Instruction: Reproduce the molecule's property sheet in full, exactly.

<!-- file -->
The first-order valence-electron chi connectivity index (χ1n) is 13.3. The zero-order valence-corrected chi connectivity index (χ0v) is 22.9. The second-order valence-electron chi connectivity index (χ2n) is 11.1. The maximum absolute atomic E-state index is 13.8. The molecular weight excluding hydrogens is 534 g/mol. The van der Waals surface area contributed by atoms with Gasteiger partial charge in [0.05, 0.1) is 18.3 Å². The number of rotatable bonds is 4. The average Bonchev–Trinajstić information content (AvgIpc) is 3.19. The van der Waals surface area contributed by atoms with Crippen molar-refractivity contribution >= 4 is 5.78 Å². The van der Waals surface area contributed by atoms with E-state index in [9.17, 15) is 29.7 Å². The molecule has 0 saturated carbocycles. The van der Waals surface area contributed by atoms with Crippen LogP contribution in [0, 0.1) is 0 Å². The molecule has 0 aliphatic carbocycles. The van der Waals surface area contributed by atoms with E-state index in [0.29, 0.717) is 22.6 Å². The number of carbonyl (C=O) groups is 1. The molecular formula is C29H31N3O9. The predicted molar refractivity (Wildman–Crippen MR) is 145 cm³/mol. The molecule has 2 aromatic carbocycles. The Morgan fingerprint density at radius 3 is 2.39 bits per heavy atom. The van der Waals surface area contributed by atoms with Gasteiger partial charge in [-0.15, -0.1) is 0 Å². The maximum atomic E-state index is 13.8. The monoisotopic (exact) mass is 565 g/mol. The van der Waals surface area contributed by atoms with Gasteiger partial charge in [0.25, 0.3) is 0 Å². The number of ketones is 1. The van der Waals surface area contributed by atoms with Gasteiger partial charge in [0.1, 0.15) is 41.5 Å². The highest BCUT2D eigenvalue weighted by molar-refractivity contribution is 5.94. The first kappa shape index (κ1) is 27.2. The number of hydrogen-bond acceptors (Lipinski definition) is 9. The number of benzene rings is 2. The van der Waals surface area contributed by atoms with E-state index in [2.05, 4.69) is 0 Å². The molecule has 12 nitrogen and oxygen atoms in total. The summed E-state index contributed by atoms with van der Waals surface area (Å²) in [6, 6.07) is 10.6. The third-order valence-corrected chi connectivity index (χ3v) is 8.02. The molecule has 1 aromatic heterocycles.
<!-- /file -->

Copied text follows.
The first-order valence-electron chi connectivity index (χ1n) is 13.3. The zero-order valence-corrected chi connectivity index (χ0v) is 22.9. The second-order valence-electron chi connectivity index (χ2n) is 11.1. The maximum absolute atomic E-state index is 13.8. The molecular weight excluding hydrogens is 534 g/mol. The van der Waals surface area contributed by atoms with Gasteiger partial charge in [0.05, 0.1) is 18.3 Å². The number of rotatable bonds is 4. The average Bonchev–Trinajstić information content (AvgIpc) is 3.19. The van der Waals surface area contributed by atoms with Crippen molar-refractivity contribution >= 4 is 5.78 Å². The van der Waals surface area contributed by atoms with E-state index in [9.17, 15) is 29.7 Å². The molecule has 0 saturated carbocycles. The van der Waals surface area contributed by atoms with Crippen LogP contribution in [0, 0.1) is 0 Å². The molecule has 0 aliphatic carbocycles. The van der Waals surface area contributed by atoms with E-state index in [0.29, 0.717) is 22.6 Å². The number of carbonyl (C=O) groups is 1. The molecular formula is C29H31N3O9. The predicted molar refractivity (Wildman–Crippen MR) is 145 cm³/mol. The molecule has 2 aromatic carbocycles. The Morgan fingerprint density at radius 3 is 2.39 bits per heavy atom. The van der Waals surface area contributed by atoms with Gasteiger partial charge in [-0.15, -0.1) is 0 Å². The maximum atomic E-state index is 13.8. The monoisotopic (exact) mass is 565 g/mol. The van der Waals surface area contributed by atoms with Gasteiger partial charge in [0.25, 0.3) is 0 Å². The number of ketones is 1. The van der Waals surface area contributed by atoms with Gasteiger partial charge in [0.1, 0.15) is 41.5 Å². The highest BCUT2D eigenvalue weighted by molar-refractivity contribution is 5.94. The first kappa shape index (κ1) is 27.2. The number of hydrogen-bond acceptors (Lipinski definition) is 9. The number of benzene rings is 2. The van der Waals surface area contributed by atoms with E-state index in [2.05, 4.69) is 0 Å². The molecule has 12 nitrogen and oxygen atoms in total. The summed E-state index contributed by atoms with van der Waals surface area (Å²) in [6, 6.07) is 10.6. The third-order valence-corrected chi connectivity index (χ3v) is 8.02. The molecule has 1 aromatic heterocycles.